EPSRC logo

Details of Grant 

EPSRC Reference: EP/W015730/1
Title: Pushing the boundaries of superfluid vacuum and coherence
Principal Investigator: Autti, Dr S
Other Investigators:
Researcher Co-Investigators:
Project Partners:
Aalto University
Department: Physics
Organisation: Lancaster University
Scheme: EPSRC Fellowship
Starts: 01 May 2022 Ends: 30 April 2027 Value (£): 1,510,206
EPSRC Research Topic Classifications:
Quantum Fluids & Solids
EPSRC Industrial Sector Classifications:
Related Grants:
Panel History:
Panel DatePanel NameOutcome
07 Dec 2021 EPSRC Physical Science Fellowship Interviews December 2021 Announced
19 Oct 2021 EPSRC Physical Sciences October 2021 Announced
Summary on Grant Application Form
Macroscopic quantum systems such as superfluids, superconductors, and atomic gas condensates bring quantum physics to scales observable by the naked eye. These quantum-coherent phenomena originated in the laboratory but are now either already used for commercial applications (for example superconductors) or being actively developed with technological applications in mind (for example Bose condensates). At the same time the edges of our knowledge about these systems keep being extended, revealing unprecedented phenomena: a good example is the recent discovery of time crystals that bend the categorical impossibility of perpetual motion machines.

The proposed research programme will explore the edges of macroscopic quantum order in superfluid 3He. Superfluid 3He is a macroscopic quantum system with extremely rich phenomenology, touching seemingly distant fields such as high-energy physics and cosmology. The most famous example is the Higgs mechanism, which was originally discovered in a superconductor (-fluid) system and later become a part of the Standard Model of particle physics. Another example is the Kibble-Zurek mechanism, originally a cosmological speculation, which was discovered in superfluid 3He and now forms a cornerstone of modern laboratory physics.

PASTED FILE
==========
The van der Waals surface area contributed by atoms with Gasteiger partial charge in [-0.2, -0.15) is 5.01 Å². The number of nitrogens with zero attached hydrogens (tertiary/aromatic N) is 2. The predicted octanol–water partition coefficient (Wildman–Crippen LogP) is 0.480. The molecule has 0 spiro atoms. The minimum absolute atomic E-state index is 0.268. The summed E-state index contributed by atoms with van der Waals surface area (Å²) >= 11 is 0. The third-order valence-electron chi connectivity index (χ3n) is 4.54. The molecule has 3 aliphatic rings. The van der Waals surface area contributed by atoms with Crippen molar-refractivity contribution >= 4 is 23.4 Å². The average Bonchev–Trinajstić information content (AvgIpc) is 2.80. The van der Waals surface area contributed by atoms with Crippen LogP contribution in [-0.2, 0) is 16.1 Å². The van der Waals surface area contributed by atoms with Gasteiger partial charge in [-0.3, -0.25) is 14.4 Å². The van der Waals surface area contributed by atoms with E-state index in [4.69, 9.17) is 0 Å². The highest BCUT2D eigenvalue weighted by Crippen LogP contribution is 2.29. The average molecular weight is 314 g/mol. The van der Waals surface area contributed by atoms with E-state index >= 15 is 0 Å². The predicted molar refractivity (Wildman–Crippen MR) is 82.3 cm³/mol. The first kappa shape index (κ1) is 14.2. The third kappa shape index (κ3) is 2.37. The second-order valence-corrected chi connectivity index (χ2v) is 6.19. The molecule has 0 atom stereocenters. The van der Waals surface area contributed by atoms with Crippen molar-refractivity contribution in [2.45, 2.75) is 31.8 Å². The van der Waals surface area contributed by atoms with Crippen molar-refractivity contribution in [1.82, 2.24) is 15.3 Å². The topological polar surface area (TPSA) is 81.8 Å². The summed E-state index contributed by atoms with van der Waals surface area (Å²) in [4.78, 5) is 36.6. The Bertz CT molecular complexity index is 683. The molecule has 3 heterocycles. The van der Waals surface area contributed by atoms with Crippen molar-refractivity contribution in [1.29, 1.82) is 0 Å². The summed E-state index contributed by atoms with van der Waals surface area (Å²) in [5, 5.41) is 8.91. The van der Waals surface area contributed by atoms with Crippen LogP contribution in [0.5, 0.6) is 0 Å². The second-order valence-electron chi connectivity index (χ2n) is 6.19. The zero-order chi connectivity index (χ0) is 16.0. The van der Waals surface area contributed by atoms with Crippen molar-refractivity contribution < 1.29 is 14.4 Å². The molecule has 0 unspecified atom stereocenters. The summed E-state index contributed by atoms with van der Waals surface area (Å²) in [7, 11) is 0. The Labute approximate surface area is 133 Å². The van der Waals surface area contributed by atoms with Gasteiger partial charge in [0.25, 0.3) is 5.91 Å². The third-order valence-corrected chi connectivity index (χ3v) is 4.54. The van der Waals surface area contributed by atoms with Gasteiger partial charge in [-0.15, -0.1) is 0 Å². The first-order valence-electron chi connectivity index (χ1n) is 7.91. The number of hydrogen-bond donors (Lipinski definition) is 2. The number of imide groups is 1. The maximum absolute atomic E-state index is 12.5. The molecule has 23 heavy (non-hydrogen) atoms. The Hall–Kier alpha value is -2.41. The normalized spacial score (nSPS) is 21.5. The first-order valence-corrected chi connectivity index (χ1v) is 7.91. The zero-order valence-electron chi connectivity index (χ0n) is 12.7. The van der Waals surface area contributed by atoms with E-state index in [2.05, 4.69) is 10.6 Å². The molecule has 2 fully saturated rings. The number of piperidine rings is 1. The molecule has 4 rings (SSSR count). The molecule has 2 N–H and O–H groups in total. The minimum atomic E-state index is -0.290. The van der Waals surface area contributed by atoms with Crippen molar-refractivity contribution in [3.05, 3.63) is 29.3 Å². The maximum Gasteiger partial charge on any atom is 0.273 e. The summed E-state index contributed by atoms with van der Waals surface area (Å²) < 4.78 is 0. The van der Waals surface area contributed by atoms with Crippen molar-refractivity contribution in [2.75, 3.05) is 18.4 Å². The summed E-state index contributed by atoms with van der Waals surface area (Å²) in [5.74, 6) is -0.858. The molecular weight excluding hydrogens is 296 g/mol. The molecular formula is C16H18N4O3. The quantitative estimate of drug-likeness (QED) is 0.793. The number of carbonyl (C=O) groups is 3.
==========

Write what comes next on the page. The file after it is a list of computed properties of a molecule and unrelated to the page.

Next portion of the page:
The right way to understand low-temperature superfluid 3He from a mechanical perspective is to think about a vacuum where a rod can be moved around as if the superfluid is not there in the first place. Only if the probing exceeds an intrinsic threshold of the vacuum, such as a minimum size set by the Cooper pair size or a maximum velocity set by the superfluid energy gap, will the quantum nature of the vacuum be revealed. This means that the vacuum ceases to be a background and starts interacting with the probe. For example, a probe that is small enough will reveal the intrinsic structure of the vacuum which is hidden from large probes. An unexpected corollary of the intrinsic structure is that the surfaces of the superfluid form a two-dimensional system nearly detached from the three-dimensional bulk: move a rod near the surface and any energy released will be stuck to the surface.

The magnetic properties of the superfluid are largely determined by the dynamics of magnetic particles emerging from the bulk vacuum. These particles can form a time crystal, a dynamic phase of matter in permanent repeating motion. Other "time phases" such as disordered time liquids can be created with a similar approach and explained by harnessing the toolbox of equilibrium physics to explore dynamic systems.

This fellowship will explore the quantum vacuum mechanically and magnetically:

1. I will lead the exploration of the surface-bound fermions by carrying out a series of transport experiments in the few hundred nanometre thick surface layer of superfluid 3He. In practice this means heating the surface layer at one point and observing how the heat flows along the surface by measuring temperature at another point on the surface. The technology commissioned for this project will also allow revealing the superfluid vacuum's intrinsic structure by moving a tiny rod in the bulk of the superfluid where the interaction with the vacuum dramatically changes at scales smaller than Cooper pair radius.

1. My team will create a new bosonic phase of matter which spontaneously becomes incoherent - a time liquid - by melting a quantum time crystal. The melting process is initiated by increasing the particle density. Mapping the phase diagram of the "time phases" in the superfluid vacuum will cement this new field of study.

This project is backed by leading technical, experimental and theoretical collaborators in the Host Institution and internationally. Discoveries delivered by this fellowship will lead new fields of research with academic and technological implications spanning from two-dimensional physics of bound fermions to magnon-based room temperature quantum devices.
Key Findings
This information can now be found on Gateway to Research (GtR) http://gtr.rcuk.ac.uk
Potential use in non-academic contexts
This information can now be found on Gateway to Research (GtR) http://gtr.rcuk.ac.uk
Description This information can now be found on Gateway to Research (GtR) http://gtr.rcuk.ac.uk
Date Materialised
Sectors submitted by the Researcher
This information can now be found on Gateway to Research (GtR) http://gtr.rcuk.ac.uk
Project URL:  
Further Information:  
Organisation Website: http://www.lancs.ac.uk